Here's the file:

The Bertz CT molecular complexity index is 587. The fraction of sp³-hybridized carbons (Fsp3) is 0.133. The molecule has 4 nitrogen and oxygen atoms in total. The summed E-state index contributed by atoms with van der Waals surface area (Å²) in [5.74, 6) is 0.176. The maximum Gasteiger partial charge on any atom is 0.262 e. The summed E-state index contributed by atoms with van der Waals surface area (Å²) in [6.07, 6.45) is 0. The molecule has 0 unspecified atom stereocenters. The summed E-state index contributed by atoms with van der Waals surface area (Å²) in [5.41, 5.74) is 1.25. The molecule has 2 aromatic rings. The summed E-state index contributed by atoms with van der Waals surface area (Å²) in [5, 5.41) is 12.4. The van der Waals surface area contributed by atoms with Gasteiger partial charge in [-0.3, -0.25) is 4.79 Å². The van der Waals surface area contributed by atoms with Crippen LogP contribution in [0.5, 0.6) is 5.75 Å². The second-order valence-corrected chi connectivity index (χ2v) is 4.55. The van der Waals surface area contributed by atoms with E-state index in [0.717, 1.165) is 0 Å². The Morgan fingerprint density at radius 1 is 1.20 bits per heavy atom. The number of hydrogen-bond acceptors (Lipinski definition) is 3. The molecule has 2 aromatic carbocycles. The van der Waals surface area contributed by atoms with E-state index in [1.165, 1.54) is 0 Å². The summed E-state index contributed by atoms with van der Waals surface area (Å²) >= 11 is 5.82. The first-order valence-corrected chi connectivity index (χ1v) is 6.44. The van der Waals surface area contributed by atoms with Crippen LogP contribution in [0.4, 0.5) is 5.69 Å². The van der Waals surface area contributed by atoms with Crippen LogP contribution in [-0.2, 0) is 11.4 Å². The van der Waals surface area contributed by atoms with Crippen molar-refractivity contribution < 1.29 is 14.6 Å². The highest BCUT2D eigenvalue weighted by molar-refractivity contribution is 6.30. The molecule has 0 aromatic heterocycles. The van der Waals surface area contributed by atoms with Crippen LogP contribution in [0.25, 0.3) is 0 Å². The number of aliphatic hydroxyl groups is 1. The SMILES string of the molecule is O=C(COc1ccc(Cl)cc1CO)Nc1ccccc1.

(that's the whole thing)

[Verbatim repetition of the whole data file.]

The Bertz CT molecular complexity index is 587. The fraction of sp³-hybridized carbons (Fsp3) is 0.133. The molecule has 4 nitrogen and oxygen atoms in total. The summed E-state index contributed by atoms with van der Waals surface area (Å²) in [5.74, 6) is 0.176. The maximum Gasteiger partial charge on any atom is 0.262 e. The summed E-state index contributed by atoms with van der Waals surface area (Å²) in [6.07, 6.45) is 0. The molecule has 0 unspecified atom stereocenters. The summed E-state index contributed by atoms with van der Waals surface area (Å²) in [5.41, 5.74) is 1.25. The molecule has 2 aromatic rings. The summed E-state index contributed by atoms with van der Waals surface area (Å²) in [5, 5.41) is 12.4. The van der Waals surface area contributed by atoms with Gasteiger partial charge in [-0.3, -0.25) is 4.79 Å². The van der Waals surface area contributed by atoms with Crippen LogP contribution in [0.5, 0.6) is 5.75 Å². The second-order valence-corrected chi connectivity index (χ2v) is 4.55. The van der Waals surface area contributed by atoms with E-state index in [0.717, 1.165) is 0 Å². The Morgan fingerprint density at radius 1 is 1.20 bits per heavy atom. The number of hydrogen-bond acceptors (Lipinski definition) is 3. The molecule has 2 aromatic carbocycles. The van der Waals surface area contributed by atoms with E-state index in [1.165, 1.54) is 0 Å². The summed E-state index contributed by atoms with van der Waals surface area (Å²) >= 11 is 5.82. The first-order valence-corrected chi connectivity index (χ1v) is 6.44. The van der Waals surface area contributed by atoms with Crippen LogP contribution in [0.4, 0.5) is 5.69 Å². The van der Waals surface area contributed by atoms with Crippen LogP contribution in [-0.2, 0) is 11.4 Å². The van der Waals surface area contributed by atoms with Crippen molar-refractivity contribution < 1.29 is 14.6 Å². The highest BCUT2D eigenvalue weighted by molar-refractivity contribution is 6.30. The molecule has 0 aromatic heterocycles. The van der Waals surface area contributed by atoms with Crippen LogP contribution in [0.25, 0.3) is 0 Å². The number of aliphatic hydroxyl groups is 1. The SMILES string of the molecule is O=C(COc1ccc(Cl)cc1CO)Nc1ccccc1.